So Ed Whelan over at NRO has started what he says will be a series of posts (first one here) on my former boss Harold Hongju Koh and what he regards as the “threat” of something he calls “transnationalism.” Whelan:
Transnationalists aim in particular to use American courts to import international law to override the policies adopted through the processes of representative government. . . . What transnationalism, at bottom, is all about is depriving American citizens of their powers of representative government by selectively imposing on them the favored policies of Europe’s leftist elites.
So what are these dangerous European ideas that Whelan finds so threatening? What are the radical concepts that will undermine the foundations of American government, law, and jurisprudence? According to Whelan, they include customary international law; the treaty power of the Constitution; and the Supreme Court using ruling from other courts, including those operating internationally (such as the International Court of Justice).
I’ll leave questions of treaty law and international courts to others, but let me take a crack at the supposed danger of customary international law.
If understand Whelan correctly (and God knows that’s not easy to do), we’re talking about the unwritten (hence customary) laws that have governed relations between states since the Treaty of Westphalia ended the 30 years war and established (but did not codify) the principle of national sovereignty — and the idea of non-interference in the internal affairs of other nations.
Oh wait, national sovereignty and non-interference — aren’t they what Whelan is arguing is paramount? But they’re customary international law! Whelan can’t use it! But his whole argument is based on sovereignty and non-interference! But it’s customary international law! If Whelan keeps this up, he’s going to go into brain lock like one of those fembots on the original Star Trek.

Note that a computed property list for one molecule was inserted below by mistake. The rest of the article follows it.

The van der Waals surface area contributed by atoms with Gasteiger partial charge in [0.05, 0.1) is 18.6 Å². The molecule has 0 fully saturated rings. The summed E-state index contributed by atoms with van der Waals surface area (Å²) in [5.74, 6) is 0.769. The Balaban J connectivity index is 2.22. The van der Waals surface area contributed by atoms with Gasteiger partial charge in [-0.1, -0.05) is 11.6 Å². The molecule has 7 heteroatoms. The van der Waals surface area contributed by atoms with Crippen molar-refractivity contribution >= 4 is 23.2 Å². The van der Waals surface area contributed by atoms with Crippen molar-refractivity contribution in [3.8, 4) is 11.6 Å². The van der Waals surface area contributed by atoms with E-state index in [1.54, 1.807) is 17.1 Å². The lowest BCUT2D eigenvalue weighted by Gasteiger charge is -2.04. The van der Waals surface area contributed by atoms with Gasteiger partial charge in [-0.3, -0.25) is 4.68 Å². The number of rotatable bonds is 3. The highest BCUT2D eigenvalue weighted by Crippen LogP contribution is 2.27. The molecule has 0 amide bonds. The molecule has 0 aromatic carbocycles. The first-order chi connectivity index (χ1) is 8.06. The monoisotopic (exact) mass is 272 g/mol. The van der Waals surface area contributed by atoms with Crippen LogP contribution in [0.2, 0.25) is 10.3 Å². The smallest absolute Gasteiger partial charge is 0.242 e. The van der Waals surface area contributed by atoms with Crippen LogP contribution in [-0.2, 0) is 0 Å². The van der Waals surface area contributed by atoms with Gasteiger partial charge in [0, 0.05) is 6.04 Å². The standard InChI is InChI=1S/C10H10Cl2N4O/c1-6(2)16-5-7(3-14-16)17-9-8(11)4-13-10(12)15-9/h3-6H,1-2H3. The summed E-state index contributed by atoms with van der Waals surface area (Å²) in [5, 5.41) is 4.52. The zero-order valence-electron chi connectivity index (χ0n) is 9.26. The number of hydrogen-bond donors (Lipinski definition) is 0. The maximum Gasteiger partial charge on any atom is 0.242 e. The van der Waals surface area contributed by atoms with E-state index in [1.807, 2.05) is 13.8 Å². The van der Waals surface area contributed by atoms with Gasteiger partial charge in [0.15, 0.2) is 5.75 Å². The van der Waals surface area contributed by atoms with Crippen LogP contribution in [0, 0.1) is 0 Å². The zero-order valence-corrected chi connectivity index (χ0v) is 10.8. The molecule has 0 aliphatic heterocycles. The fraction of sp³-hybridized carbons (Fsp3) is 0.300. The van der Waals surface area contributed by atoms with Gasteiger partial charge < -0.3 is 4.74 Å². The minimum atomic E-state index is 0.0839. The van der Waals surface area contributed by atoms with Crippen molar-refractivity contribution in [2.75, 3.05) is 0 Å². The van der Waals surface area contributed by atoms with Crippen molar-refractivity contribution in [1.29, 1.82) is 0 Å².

Customary international law is not a conspiracy to steal your rights. In fact, if it’s anything, it’s an extension of American principles so that others may enjoy the same rights we do. Take for example Article One of the Universal Declaration of Human Rights, which is widely regarded as customary international law:
All human beings are born free and equal in dignity and rights. They are endowed with reason and conscience and should act towards one another in a spirit of brotherhood.
Oh. My. God. Lock up your children! Those transnationalists are insisting that other people have rights! — and dignity!! — and a conscience!!!
Those bastards. Have they no shame?
At this point, permit me to offer my standard disclaimer: I’m not a lawyer. Maybe I’m missing something here. Maybe there’s a whole branch of secret customary law that I don’t know about. Maybe the Illuminati are flying around in Trilateral Commission-owned black helicopters injecting customary international law fairy dust into our water supplies.
But somehow I doubt it.
Customary international law is just what it sounds like — a set of standards and practices which are not formally codified but which everyone agrees should be recognized. As a society, we have lots of names for it: the golden rule; good manners; consensus; rules of the road; and. . . wait for it. . . common law. It’s not like Koh or others started making this stuff up just to attack the Bush Administration.